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I have X as a 616 x 1 double. I calculated the differences between adjacent elements of X by using:

Y=diff(X);

and get Y as a 615 x 1 double, containing positive and negative numbers, including 0 (zero).

If I'm using

Y=diff>0;

I'll get the answer as 615 x 1 logical, which is not the answer I'm expecting.

My questions are

  • how can I extract only the element of X which the difference is 0?
  • how can I detect where the decrease and increase trends starts?
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If you are trying to find the entries with numerical difference being zero, you might end up with nothing because the differences may be non-zero for all entries because they are double, and assuming these 616 entries are approximation to something.

I suggest you might wanna try to set a tolerance Tol: for example

 X = sin(linspace(0,2*pi,616)'); 
 % this gives you an X being the grid approximation to sine
 Y = diff(X);
 Tol = 1e-2*2*pi/615;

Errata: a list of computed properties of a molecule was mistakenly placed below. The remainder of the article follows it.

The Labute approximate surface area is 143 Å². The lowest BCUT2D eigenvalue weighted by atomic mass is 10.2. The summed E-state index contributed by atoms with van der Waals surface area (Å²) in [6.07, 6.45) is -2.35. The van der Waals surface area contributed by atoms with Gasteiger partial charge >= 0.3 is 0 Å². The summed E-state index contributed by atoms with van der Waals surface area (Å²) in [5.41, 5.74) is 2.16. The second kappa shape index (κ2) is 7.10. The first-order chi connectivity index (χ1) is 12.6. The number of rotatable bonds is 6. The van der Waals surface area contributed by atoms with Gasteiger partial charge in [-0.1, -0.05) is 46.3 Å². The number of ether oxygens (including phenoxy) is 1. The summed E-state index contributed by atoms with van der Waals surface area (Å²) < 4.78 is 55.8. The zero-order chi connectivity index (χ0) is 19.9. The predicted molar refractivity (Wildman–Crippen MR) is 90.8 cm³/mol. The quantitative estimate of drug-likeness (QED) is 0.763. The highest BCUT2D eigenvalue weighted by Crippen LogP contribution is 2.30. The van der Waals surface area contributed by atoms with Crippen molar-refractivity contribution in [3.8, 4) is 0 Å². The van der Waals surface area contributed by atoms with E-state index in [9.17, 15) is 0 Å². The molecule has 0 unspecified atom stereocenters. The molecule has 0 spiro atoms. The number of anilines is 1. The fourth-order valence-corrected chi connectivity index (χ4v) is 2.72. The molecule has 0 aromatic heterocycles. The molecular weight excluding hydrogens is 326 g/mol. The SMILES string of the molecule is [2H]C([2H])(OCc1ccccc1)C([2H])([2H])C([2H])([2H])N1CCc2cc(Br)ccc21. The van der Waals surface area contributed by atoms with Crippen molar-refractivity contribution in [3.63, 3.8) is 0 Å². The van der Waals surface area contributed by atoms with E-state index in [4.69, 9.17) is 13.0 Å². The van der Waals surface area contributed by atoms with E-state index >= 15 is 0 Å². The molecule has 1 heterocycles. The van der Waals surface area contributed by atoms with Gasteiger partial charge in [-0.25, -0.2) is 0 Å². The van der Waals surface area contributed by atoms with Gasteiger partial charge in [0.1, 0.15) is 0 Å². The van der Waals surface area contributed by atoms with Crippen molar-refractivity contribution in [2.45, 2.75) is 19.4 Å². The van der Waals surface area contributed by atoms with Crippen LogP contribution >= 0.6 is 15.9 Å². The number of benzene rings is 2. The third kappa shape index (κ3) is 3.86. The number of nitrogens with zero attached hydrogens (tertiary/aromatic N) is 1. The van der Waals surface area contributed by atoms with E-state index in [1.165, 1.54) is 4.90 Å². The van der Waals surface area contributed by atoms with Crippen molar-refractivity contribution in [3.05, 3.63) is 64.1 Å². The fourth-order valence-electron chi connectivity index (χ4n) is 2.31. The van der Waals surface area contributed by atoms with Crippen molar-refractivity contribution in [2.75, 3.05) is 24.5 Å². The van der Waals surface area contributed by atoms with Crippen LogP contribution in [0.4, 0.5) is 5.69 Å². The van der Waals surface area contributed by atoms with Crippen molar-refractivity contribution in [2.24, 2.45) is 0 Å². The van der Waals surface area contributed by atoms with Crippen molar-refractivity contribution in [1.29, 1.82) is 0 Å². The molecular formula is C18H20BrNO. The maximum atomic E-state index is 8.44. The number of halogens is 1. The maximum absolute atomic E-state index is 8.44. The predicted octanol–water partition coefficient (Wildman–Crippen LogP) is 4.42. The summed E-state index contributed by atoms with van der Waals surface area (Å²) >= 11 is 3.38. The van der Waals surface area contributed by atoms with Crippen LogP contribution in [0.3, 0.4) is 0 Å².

indY = find(abs(Y) < Tol);
 % the index of the difference vector that has absolute value < Tolerance

Then X(indY) and X(indY+1) will give you the entries of X that produces these less-than-tolerance differences. If the latter is bigger than the former, then X starts to increase (approximation), vice versa.

MATLAB gives:

  >> X(indY)
     ans =
         0.99997
               1
        -0.99992
              -1
  >> X(indY+1)
     ans =
               1
         0.99992
              -1
        -0.99997

The criteria for choosing Tol is more like an a priori guess. First you have the length of the interval I set being $2\pi$, there is $616$ grid points, which has a magnitude of 1e2. The true derivative of $\sin x$ is $\cos x$, which has absolute value less than $1$, so the all the numerical differences should be less than or equal to $h = 2\pi/615$. Now I already know sine, when near its extrema, increases or decreases like a linear function (imagine Taylor expansion, or small angle approximation), and it takes about 100 grids to make it the maximum (knowing a priori for sine). Therefore the absolute value of the difference being less than the magnitude of the 1e-2 times the grid size would suffice to say that, X almost remains the same. It is problem dependent.

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  • $\begingroup$ may i know how do decide the value of tolerance? $\endgroup$ – newbee Jul 26 '13 at 3:24
  • $\begingroup$ @newbee Please see my edits. $\endgroup$ – Shuhao Cao Jul 26 '13 at 3:38

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